The intuitive and powerful forEach loop in JavaScript

forEach loops in JavaScripts are pretty great, here's how to use them with arrays, nodeLists, and HTMLCollections.


forEach loops as a concept are somehow more intelligible and easier to fathom than the traditional for loop, at least the syntax is cleaner.

Here’s the basics:

var normalArray = [2, 3, 5, 7, 11];
normalArray.forEach(function(el, i, arr) {
  console.log('Current ' + el + ', Index ' + i + ', Original array', arr);

You can just paste that into devTools to see what it does.

Let’s boil that down line by line:

var normalArray = [2, 3, 5, 7, 11];
Just a normal, boring, no-thrills array
normalArray.forEach(function(el, i, arr) {
Pass the array to the forEach function, the forEach takes a callback function, the callback in turn takes 3 parameters:
1. el: the current array element
2. i: index number of the current iteration
3. arr: the original array if needed

What about nodeList or HTMLCollection?

Looping HTMLCollection or a nodeList with forEach

Here’s our super simple HTML that we’re gonna be working on:

<div class="module"></div>
<div class="module"></div>
<div class="module"></div>

HTMLCollection or a nodeList are not arrays, per se, they’re “array-like objects”, and we can’t use forEach on them right out the box. But, what we can do is to call the Arrays forEach method directly, like so:

var htmlCollectionArray = document.getElementsByClassName('module'),
// You have to call the arrays forEach method, function(el, i) { 

The Array.prototype can be truncated to a pair of brackets [], like so:

[], function(el, i) { 

Or you might just use the good old for loop:

for (var i = 0; htmlCollectionArray.length < i; i++) {

Noteworthy thing: getElementsByClassName() produces a HTMLCollection, whereas querySelectorAll() produces a nodeList.

Nice quote from Crockford:

These return not arrays of nodes but nodeLists, which are freaky weird things… — Douglas Crockford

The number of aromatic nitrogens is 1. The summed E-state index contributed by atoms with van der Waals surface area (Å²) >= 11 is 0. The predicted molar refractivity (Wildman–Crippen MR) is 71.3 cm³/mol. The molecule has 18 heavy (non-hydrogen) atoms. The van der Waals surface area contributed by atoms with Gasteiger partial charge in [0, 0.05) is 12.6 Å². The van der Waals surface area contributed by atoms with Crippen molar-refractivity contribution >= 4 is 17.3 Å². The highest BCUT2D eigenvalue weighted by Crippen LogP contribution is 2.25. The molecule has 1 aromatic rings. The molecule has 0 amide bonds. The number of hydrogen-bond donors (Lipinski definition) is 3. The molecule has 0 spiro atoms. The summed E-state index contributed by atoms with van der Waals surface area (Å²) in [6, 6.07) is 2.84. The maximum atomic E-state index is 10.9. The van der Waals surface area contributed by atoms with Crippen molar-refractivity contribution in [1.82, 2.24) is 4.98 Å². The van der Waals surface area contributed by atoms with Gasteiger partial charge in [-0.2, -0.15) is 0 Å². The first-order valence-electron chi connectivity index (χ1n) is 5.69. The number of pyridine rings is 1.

Things forEach can’t do

There are things forEach can’t do. The two words “for” and “Each”, really mean that you’re about to iterate every single element in the array, break or continue can’t be done. Here’s a non working example:

[2, 3, 5, 7].forEach(function(el, i) {
    if (i > 3) {
        // Does not work
        // Continue also will not work
        // continue;
    console.log('Current ' + el + ', Index ' + i);

You get an error: Uncaught SyntaxError: Illegal break statement.

This is where Array.prototype.some(some) might come handy, it’s very similar to forEach.

function tester(el) {
    return el > 3;

[2, 3, 5, 7].some(tester)) {
    // Stops the loop when the counter hits 3
    console.log('Yup, over three');

Or just use a good old for loop, don’t fall victim to the “shiny new tool” syndrome. I have a post about looping and manipulating objects that has a lot of good stuff related to this, have look.


forEach is not a replacement for for loop, it’s annoying to iterate HTMLCollections or NodeLists with it, and the lack of breaking and continuing makes you want to use for or while. But it’s a really nice tool to make looping easier.


  • Chase H says:

    Think you have an extra closing parentheses in your last example

  • aaa says:

    good tutorial

  • John Doe (Arthur Dent) says:

    You said:
    normalArray.forEach(function(el, i, arr) {
    Pass the array to the forEach function, the forEach takes a callback function, the callback in turn takes 3 parameters:

    You might want to update this. You are clearly NOT passing the array to the forEach function, you’re calling the array’s (its prototype’s) function, passing another function.

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